The Star – The Business Magazine – Feb/March 2016
Delighted to have participated in this piece in The Star Business Magazine. Here is our take on the situation. You can read the full interviews with all six couples in the attached PDF.
Your partner is the other half of you – but could you cope if they were also the other half of your business? We ask 6 couples for the low down on their 24/7 relationships….
“We always thought it would be a nightmare to work together…” Jamie Hempsall cheerily admits he had never planned to be in business with his life partner. Neither had he intended to become an interior designer.
The pair had met when Jamie was 21 and in a top London drama school, his sights set on a career on the stage. Richard Bond, two years younger, was at university in Manchester studying business management and on track for a financial career.
Both achieved their ambitions.
Richard became an accountant and business analyst, firstly with Tesco where he helped launch TescoDirect, then with Center Parcs as a main board director. Meanwhile Jamie worked successfully in London theatre for six years and dabbled in interior design between jobs.
They moved back to Jamie’s native Nottinghamshire following a family bereavement, which was when Jamie started his interior design business. As Jamie Hempsall Ltd grew, he realised that he needed some assistance with the non-design side of the business.
“Richard was just considering a career change and agreed to give me some help, but only on a temporary basis.We both thought we would end up killing each other if it was anything permanent because we thought so very differently,” says Jamie.
But being polar opposites made for the perfect formula. The company based in East Drayton near Retford is a multi-award winning practice. A member of the British Institute of Interior Design and the Society of British and International Design, it works with residential and commercial clients throughout the UK and parts of Europe.
Jamie, now 51, is the design director and Richard, 49, is the company MD. “It worked because we have blind faith in each other’s abilities, and realised we needed to leave each other to get on with what we do best,” says Jamie.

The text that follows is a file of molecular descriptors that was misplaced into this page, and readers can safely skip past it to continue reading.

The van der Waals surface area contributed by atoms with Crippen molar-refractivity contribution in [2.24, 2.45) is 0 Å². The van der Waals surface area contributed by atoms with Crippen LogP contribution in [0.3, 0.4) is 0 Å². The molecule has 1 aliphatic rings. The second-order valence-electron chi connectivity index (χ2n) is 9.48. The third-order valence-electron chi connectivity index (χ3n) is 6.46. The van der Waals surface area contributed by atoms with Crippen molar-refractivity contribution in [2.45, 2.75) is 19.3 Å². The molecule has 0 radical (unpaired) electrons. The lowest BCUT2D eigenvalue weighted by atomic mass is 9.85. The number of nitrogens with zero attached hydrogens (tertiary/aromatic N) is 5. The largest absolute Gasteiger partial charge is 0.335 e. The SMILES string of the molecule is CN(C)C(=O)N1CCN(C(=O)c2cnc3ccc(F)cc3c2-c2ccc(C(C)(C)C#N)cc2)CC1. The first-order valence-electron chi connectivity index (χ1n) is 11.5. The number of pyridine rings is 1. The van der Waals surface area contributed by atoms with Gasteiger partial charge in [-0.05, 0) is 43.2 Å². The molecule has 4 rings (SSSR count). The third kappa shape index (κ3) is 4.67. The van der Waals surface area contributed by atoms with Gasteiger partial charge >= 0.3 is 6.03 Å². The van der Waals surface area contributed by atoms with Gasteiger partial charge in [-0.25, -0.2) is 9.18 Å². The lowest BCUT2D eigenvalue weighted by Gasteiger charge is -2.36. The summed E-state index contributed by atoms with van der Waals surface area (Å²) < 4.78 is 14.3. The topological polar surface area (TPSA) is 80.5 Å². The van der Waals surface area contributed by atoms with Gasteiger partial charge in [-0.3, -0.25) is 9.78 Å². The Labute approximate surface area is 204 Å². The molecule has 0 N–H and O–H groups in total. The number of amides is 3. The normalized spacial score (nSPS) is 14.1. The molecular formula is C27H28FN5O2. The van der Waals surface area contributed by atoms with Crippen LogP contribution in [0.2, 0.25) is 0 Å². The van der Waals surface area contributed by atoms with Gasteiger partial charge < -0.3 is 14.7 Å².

“Richard manages the contracts, the business planning, the finances, marketing and our media. I do the design. And 2016 is a special year for us. The company is 10 years old and we are celebrating our 30th anniversary together.”
Richard and Jamie entered into a civil partnership in 2006 and wed in 2014 immediately after the law changed to allow gay marriage.
“Since we met in 1986 we have seen massive changes in society’s attitude to homosexuality,” says Richard.
“It is only in retrospect that you realise quite how much society has moved forward. We never really experienced direct prejudice, but when you look back on it you understand there were a lot more everyday hurdles to overcome.
“We had to lie about our sexuality when we got a mortgage together to avoid premiums being inflated. Before civil partnerships we didn’t have the same rights regarding inheritance tax and pensions. If one of us had died the other would have had no pension rights and we would have had to pay inheritance tax just to stay in our own home – a very different state of affairs from a married couple.
“But we have always had the support of our families and friends and in business, being gay has not caused a single problem.When clients realise we are a couple they take us at face value.We now count many of them as close friends, which is wonderful.”
We work long hours together during the week so when we leave the office we made a pact not to talk about business, switch our mobile phones off and forget about emails. It was very difficult at first, but we’ve got pretty good at it. And we never take personal arguments into the office.
Who’s the boss?
We are each boss of our own specialities. Two halves make one whole.